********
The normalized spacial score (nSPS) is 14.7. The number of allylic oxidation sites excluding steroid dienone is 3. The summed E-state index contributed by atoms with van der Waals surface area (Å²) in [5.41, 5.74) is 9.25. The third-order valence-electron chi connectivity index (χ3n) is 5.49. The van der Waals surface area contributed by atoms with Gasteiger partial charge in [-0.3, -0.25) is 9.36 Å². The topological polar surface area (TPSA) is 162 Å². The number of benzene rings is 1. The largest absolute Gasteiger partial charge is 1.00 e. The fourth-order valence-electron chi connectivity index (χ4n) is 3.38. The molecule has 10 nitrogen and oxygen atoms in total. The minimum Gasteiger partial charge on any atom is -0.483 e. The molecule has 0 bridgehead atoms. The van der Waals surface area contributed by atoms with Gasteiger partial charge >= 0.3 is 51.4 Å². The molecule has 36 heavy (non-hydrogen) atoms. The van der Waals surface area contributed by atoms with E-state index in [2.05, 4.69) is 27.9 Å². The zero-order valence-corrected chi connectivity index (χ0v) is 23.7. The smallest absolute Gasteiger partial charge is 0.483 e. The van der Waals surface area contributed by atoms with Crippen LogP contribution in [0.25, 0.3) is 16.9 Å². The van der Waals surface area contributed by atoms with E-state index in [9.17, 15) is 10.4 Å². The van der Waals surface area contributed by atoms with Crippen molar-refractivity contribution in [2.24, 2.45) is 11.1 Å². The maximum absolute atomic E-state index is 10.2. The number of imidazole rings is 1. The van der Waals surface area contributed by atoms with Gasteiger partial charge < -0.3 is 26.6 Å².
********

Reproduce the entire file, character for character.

The normalized spacial score (nSPS) is 14.7. The number of allylic oxidation sites excluding steroid dienone is 3. The summed E-state index contributed by atoms with van der Waals surface area (Å²) in [5.41, 5.74) is 9.25. The third-order valence-electron chi connectivity index (χ3n) is 5.49. The van der Waals surface area contributed by atoms with Gasteiger partial charge in [-0.3, -0.25) is 9.36 Å². The topological polar surface area (TPSA) is 162 Å². The number of benzene rings is 1. The largest absolute Gasteiger partial charge is 1.00 e. The fourth-order valence-electron chi connectivity index (χ4n) is 3.38. The molecule has 10 nitrogen and oxygen atoms in total. The minimum Gasteiger partial charge on any atom is -0.483 e. The molecule has 0 bridgehead atoms. The van der Waals surface area contributed by atoms with Gasteiger partial charge >= 0.3 is 51.4 Å². The molecule has 36 heavy (non-hydrogen) atoms. The van der Waals surface area contributed by atoms with E-state index in [2.05, 4.69) is 27.9 Å². The zero-order valence-corrected chi connectivity index (χ0v) is 23.7. The smallest absolute Gasteiger partial charge is 0.483 e. The van der Waals surface area contributed by atoms with Crippen LogP contribution in [0.25, 0.3) is 16.9 Å². The van der Waals surface area contributed by atoms with E-state index in [9.17, 15) is 10.4 Å². The van der Waals surface area contributed by atoms with Crippen molar-refractivity contribution in [2.24, 2.45) is 11.1 Å². The maximum absolute atomic E-state index is 10.2. The number of imidazole rings is 1. The van der Waals surface area contributed by atoms with Gasteiger partial charge < -0.3 is 26.6 Å².